Tips for Taxpayers to Develop Emergency Preparedness Plans
Did you know September is National Preparedness Month? The IRS is reminding taxpayers to create or update their emergency preparedness plans due to the upcoming hurricane season and the ongoing threat of wildfires in some parts of the country.
From individuals to organizations and businesses, having a preparedness plan in place can help in the aftermath of a disaster, as well as help quickly take advantage of disaster relief available from the IRS.
- Secure critical documents such as tax returns, birth certificates, deeds, titles, and insurance policies inside waterproof containers in a secure space.
- Make copies of paper documents and scan them to save on electronic media such as a flash drive, CD, or in the cloud, which provide security and easy portability.
- Record all property, especially expensive and high-value items. Photographs and videos of a home or business’s contents can help support claims for insurance or tax benefits. The IRS disaster-loss workbooks for individuals and businesses can help compile lists of belongings or business equipment.
- Employers who use payroll service providers should check their payroll service provider’s fiduciary bonds, as they could protect the employer in the event of default by the provider. Employers should create an Electronic Federal Tax Payment System account to monitor their payroll tax deposits and receive email alerts.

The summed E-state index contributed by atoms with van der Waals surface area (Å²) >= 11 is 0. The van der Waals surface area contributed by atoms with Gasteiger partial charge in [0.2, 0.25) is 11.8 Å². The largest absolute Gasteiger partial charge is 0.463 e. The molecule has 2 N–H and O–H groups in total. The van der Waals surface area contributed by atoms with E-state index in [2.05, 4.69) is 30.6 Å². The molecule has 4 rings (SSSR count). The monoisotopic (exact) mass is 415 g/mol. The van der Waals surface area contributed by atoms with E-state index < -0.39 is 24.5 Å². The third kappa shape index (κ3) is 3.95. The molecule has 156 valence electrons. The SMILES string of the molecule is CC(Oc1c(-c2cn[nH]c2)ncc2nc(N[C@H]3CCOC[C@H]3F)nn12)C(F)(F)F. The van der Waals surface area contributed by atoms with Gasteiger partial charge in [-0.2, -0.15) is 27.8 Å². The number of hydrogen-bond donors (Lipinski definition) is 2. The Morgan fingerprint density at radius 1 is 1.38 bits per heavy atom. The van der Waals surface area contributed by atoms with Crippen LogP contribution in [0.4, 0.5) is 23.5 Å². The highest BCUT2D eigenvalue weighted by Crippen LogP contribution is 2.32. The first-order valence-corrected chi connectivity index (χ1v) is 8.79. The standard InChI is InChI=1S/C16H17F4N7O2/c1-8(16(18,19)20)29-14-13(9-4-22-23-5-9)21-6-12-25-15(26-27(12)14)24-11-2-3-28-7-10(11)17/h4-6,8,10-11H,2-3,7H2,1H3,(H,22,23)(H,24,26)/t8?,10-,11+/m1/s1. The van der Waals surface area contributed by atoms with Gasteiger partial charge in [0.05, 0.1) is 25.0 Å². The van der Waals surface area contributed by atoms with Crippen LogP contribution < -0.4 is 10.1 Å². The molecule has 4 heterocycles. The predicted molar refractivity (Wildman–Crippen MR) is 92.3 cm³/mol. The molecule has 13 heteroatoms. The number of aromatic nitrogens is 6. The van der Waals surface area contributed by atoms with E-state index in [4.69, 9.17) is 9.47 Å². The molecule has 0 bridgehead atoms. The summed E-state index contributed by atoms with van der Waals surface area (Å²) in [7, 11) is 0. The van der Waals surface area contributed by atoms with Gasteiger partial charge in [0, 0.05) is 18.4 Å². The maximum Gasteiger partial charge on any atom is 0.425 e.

- For tax purposes and federal assistance or insurance reimbursement, you may need to reconstruct records after a disaster. Taxpayers who have lost some or all their records during a disaster can visit the IRS’s Reconstructing Records webpage.
Taxpayers living in a federally declared disaster can visit the IRS Tax Relief in Disaster Situations webpage or Around the Nation on IRS.gov and check for the available disaster tax relief. The IRS automatically identifies taxpayers located in the covered disaster area and applies filing and payment relief. Affected taxpayers can call 866-562-5227 to speak with an IRS specialist trained to handle disaster-related issues.
In addition, taxpayers impacted by a disaster outside of a federally declared disaster area may still qualify for disaster relief. This includes taxpayers who are not physically located in a disaster area, but whose records necessary to meet a filing or payment deadline postponed during the relief period are in a covered disaster area.
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